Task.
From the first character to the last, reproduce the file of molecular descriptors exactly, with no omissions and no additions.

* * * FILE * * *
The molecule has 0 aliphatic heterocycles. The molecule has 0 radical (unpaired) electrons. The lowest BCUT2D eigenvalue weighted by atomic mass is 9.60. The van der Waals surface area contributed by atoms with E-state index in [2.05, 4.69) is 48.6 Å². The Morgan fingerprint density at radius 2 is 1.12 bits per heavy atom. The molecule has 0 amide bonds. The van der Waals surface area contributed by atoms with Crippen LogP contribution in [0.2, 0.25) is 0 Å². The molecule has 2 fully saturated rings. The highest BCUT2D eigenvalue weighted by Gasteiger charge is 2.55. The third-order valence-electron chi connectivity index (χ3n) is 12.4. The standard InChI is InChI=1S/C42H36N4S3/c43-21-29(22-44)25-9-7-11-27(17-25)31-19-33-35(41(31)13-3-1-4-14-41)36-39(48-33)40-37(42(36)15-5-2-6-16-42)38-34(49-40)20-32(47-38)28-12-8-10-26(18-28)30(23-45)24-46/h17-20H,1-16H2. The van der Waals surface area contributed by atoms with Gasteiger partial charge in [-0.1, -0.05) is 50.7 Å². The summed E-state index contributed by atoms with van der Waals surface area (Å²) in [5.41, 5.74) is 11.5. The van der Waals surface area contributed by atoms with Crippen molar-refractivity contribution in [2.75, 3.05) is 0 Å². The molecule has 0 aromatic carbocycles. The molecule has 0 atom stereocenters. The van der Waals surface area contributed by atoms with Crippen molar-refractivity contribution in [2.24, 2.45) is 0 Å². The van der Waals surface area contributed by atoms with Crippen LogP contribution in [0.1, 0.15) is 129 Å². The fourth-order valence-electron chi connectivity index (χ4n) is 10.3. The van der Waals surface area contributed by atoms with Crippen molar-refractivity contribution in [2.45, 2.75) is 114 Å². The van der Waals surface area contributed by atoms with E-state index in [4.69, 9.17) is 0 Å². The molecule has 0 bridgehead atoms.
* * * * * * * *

The molecule has 0 aliphatic heterocycles. The molecule has 0 radical (unpaired) electrons. The lowest BCUT2D eigenvalue weighted by atomic mass is 9.60. The van der Waals surface area contributed by atoms with E-state index in [2.05, 4.69) is 48.6 Å². The Morgan fingerprint density at radius 2 is 1.12 bits per heavy atom. The molecule has 0 amide bonds. The van der Waals surface area contributed by atoms with Crippen LogP contribution in [0.2, 0.25) is 0 Å². The molecule has 2 fully saturated rings. The highest BCUT2D eigenvalue weighted by Gasteiger charge is 2.55. The third-order valence-electron chi connectivity index (χ3n) is 12.4. The standard InChI is InChI=1S/C42H36N4S3/c43-21-29(22-44)25-9-7-11-27(17-25)31-19-33-35(41(31)13-3-1-4-14-41)36-39(48-33)40-37(42(36)15-5-2-6-16-42)38-34(49-40)20-32(47-38)28-12-8-10-26(18-28)30(23-45)24-46/h17-20H,1-16H2. The van der Waals surface area contributed by atoms with Gasteiger partial charge in [-0.1, -0.05) is 50.7 Å². The summed E-state index contributed by atoms with van der Waals surface area (Å²) in [5.41, 5.74) is 11.5. The van der Waals surface area contributed by atoms with Crippen molar-refractivity contribution in [2.75, 3.05) is 0 Å². The molecule has 0 aromatic carbocycles. The molecule has 0 atom stereocenters. The van der Waals surface area contributed by atoms with Crippen molar-refractivity contribution in [2.24, 2.45) is 0 Å². The van der Waals surface area contributed by atoms with Crippen LogP contribution in [0.1, 0.15) is 129 Å². The fourth-order valence-electron chi connectivity index (χ4n) is 10.3. The van der Waals surface area contributed by atoms with Crippen molar-refractivity contribution in [2.45, 2.75) is 114 Å². The van der Waals surface area contributed by atoms with E-state index in [4.69, 9.17) is 0 Å². The molecule has 0 bridgehead atoms.